Using Food as Medicine

Some of the highlights for me from the introduction to using food as medicine:

You need to make sure you’re getting enough protein (a general formula is 1 gram for each kilogram of your body weight (so for me it was 47.5 grams of protein for 105 lbs)

Do you have a food sensitivity?  Best to rely on how you feel, fatigue, feeling puffy and stiff all over, difficulty concentrating, joint or muscle pain, and any kind of digestive symptoms, such as reflux, gas bloating after eating, diarrhea, or constipation.  Simplest way to see if you have a food sensitivity is to remove the particular food from your diet for 3 weeks and then reintroduce it, and see how your body reacts.  After completing the next section I started her elimination diet on the 1st of December for 3 weeks, eliminating gluten, corn, dairy and soy.  This won’t be difficult because I was already eating gluten and dairy free.  The only thing I’m really missing right now is tortilla chips…need to find a replacement rice chip (that doesn’t have corn added).  Susan includes recipes in each section that are excellent so far…..really loving the granola and rice bowl. 

Gluten.  The genetically modified wheat has been altered to have more gluten because it makes the plant heartier.  With all the processed foods we eat that contain gluten we end up getting highly concentrated amounts.

Celiac.  It’s possible to have no gut symptoms right now but have a reaction in another part of your body from eating gluten.  The first disease you might get is a different autoimmune condition (thyroid, rheumatoid arthritis or MS) before you get any symptoms of celiac.  Gluten sensitivity is determined when your lab tests are normal for celiac but your symptoms go away on a gluten-free diet.  Susan’s recommendation for people who already have an autoimmune diseases is to be gluten free as well.

Tests.  A positive AGA (anti-gliadin antibody test) could be the first sign of potential celiac disease….attacking other tissues in the body.  Hashimoto’s disease, Graves disease, MS and Rheumatoid Arthritis are most often associated with celiac.  The first tests you should ask for from your doctor are AGA and DGA (deamidated gliadin antibody).  Susan says that even though a majority of her autoimmune patients are not positive for this test, she still recommends that everyone with an autoimmune disease stop eating gluten.

Stay away from white flour and white sugar, saturated animal fat and trans fats,.  Eat instead, fish, flax, avocado, coconut, nuts, seeds, olive oil and clarified butter (Ghee).  Choose grass fed, organically raised cattle if you do eat red meat.  Omega 6 (GLA) found in evening primrose, black currant and borage oil supplements….wild salmon, sardines; nuts, such as almonds and walnuts; seeds like sunflower and pumpkin seeds and leafy greens such as kale and swiss chard.

Vitamin D.  Your 25-OH vitamin D levels are good if they’re above 50 – 75 nm/l…take up to 4,000 IU/day monitoring every 3 months. Vitamin A is necessary for the absorption of Vitamin D.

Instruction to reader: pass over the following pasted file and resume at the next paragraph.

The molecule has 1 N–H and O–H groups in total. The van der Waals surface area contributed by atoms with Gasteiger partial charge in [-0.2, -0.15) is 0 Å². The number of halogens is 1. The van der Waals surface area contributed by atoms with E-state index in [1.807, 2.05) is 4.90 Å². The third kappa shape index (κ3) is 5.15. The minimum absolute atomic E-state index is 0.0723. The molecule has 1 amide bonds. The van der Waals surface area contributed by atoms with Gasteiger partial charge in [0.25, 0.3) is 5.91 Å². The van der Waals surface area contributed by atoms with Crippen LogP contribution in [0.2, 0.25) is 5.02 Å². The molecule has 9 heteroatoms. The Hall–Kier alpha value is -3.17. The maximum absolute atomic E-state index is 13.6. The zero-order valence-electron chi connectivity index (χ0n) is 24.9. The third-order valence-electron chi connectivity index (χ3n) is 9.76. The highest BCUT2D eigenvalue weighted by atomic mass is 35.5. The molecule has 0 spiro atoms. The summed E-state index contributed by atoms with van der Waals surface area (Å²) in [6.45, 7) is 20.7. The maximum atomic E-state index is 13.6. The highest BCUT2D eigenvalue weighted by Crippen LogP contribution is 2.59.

Selenium and zinc.  It’s believed that one of the ways that autoimmunity develops is that the thyroid cells get damaged and look abnormal; then the immune system sees them and attacks, causing more damage and inflammation.  Zinc deficiency impairs your immune system, but zinc supplementation can reverse it….you can get zinc from sesame tahini, pumpkin seeds, and dark chocolate as well as a multivitamin/multimineral supplement.

Green Tea.  Epigallacatechin gallate (EGCG) found in green tea has been shown to be beneficial in treating and preventing cancer, cardiovascular disease, weight loss, neurodegenerative diseases and more.

Next week I’ll share with you how my self-assessment went and how my treatment program started.

On a side note….today I went to an endocrinologist.  When I first began experiencing exhaustion and flu-like symptoms 12 years ago I was diagnosed with Hashimoto’s disease, fibromyalgia, chronic fatigue.  They told me because TSH measured very high one week then very low the next….going from hypo thyroiditis to hyper….after several years I was told by an endocrinologist that my thyroid gland was no longer there (she couldn’t feel it)  Well, she never did any tests to confirm it and I didn’t know any better to ask.  Today I had a ultrasound and was told by the technician that yes, I do have a thyroid!!!  My thyroid antibodies test is showing in the normal range (mine was 2.2, the range is 0 – 14.4).  So they are telling me I don’t have Hashimoto’s.  Wow!  Okay, now what…..they are retesting my levels (I’m taking 120 mg of Armour)…we’ll see.  The doctors I’ve been seeing either don’t know or don’t agree on what’s going on with me.  I really need a Functional Doctor, someone who can look at all areas and put it all together.  Unfortunately there aren’t any here on Maui and my insurance wouldn’t cover it anyway…, this is why I’m reading this book.  I’m going to get smart and do what I can on my own, then possibly find a functional doctor in Utah or Colorado if I need more help.  I’m ready to LIVE my life.


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